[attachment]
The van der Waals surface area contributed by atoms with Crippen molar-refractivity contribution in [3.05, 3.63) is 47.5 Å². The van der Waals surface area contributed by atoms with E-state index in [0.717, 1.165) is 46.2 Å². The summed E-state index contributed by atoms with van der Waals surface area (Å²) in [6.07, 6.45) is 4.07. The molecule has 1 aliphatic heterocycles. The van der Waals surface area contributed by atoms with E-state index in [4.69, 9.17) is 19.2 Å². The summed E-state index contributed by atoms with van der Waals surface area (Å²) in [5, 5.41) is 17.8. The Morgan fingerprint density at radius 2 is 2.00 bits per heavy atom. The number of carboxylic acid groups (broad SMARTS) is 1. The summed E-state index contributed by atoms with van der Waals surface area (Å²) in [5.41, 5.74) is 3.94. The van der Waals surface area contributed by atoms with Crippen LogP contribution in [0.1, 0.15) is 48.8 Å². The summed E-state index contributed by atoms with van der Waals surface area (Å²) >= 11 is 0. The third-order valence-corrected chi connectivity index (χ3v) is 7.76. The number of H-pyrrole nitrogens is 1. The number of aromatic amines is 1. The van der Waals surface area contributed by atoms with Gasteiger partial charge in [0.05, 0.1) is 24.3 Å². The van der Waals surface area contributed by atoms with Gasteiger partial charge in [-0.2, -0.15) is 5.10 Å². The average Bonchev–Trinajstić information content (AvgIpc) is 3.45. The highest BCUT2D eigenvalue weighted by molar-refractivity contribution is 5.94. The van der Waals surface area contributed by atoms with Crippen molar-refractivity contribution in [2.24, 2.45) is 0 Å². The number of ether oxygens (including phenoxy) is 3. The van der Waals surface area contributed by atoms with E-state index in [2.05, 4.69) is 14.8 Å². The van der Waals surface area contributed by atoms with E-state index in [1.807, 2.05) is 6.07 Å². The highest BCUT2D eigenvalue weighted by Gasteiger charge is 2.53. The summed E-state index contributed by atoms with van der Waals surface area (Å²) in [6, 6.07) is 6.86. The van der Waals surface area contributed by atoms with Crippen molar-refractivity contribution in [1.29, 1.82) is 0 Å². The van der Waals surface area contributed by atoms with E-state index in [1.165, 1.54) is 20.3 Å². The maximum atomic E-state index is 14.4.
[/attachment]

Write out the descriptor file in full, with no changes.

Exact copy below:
The van der Waals surface area contributed by atoms with Crippen molar-refractivity contribution in [3.05, 3.63) is 47.5 Å². The van der Waals surface area contributed by atoms with E-state index in [0.717, 1.165) is 46.2 Å². The summed E-state index contributed by atoms with van der Waals surface area (Å²) in [6.07, 6.45) is 4.07. The molecule has 1 aliphatic heterocycles. The van der Waals surface area contributed by atoms with E-state index in [4.69, 9.17) is 19.2 Å². The summed E-state index contributed by atoms with van der Waals surface area (Å²) in [5, 5.41) is 17.8. The Morgan fingerprint density at radius 2 is 2.00 bits per heavy atom. The number of carboxylic acid groups (broad SMARTS) is 1. The summed E-state index contributed by atoms with van der Waals surface area (Å²) in [5.41, 5.74) is 3.94. The van der Waals surface area contributed by atoms with Crippen LogP contribution in [0.1, 0.15) is 48.8 Å². The summed E-state index contributed by atoms with van der Waals surface area (Å²) >= 11 is 0. The third-order valence-corrected chi connectivity index (χ3v) is 7.76. The number of H-pyrrole nitrogens is 1. The number of aromatic amines is 1. The van der Waals surface area contributed by atoms with Gasteiger partial charge in [0.05, 0.1) is 24.3 Å². The van der Waals surface area contributed by atoms with Gasteiger partial charge in [-0.2, -0.15) is 5.10 Å². The average Bonchev–Trinajstić information content (AvgIpc) is 3.45. The highest BCUT2D eigenvalue weighted by molar-refractivity contribution is 5.94. The van der Waals surface area contributed by atoms with Crippen molar-refractivity contribution in [2.24, 2.45) is 0 Å². The number of ether oxygens (including phenoxy) is 3. The van der Waals surface area contributed by atoms with E-state index in [2.05, 4.69) is 14.8 Å². The van der Waals surface area contributed by atoms with E-state index in [1.807, 2.05) is 6.07 Å². The highest BCUT2D eigenvalue weighted by Gasteiger charge is 2.53. The summed E-state index contributed by atoms with van der Waals surface area (Å²) in [6, 6.07) is 6.86. The van der Waals surface area contributed by atoms with Crippen molar-refractivity contribution in [1.29, 1.82) is 0 Å². The van der Waals surface area contributed by atoms with E-state index in [1.165, 1.54) is 20.3 Å². The maximum atomic E-state index is 14.4.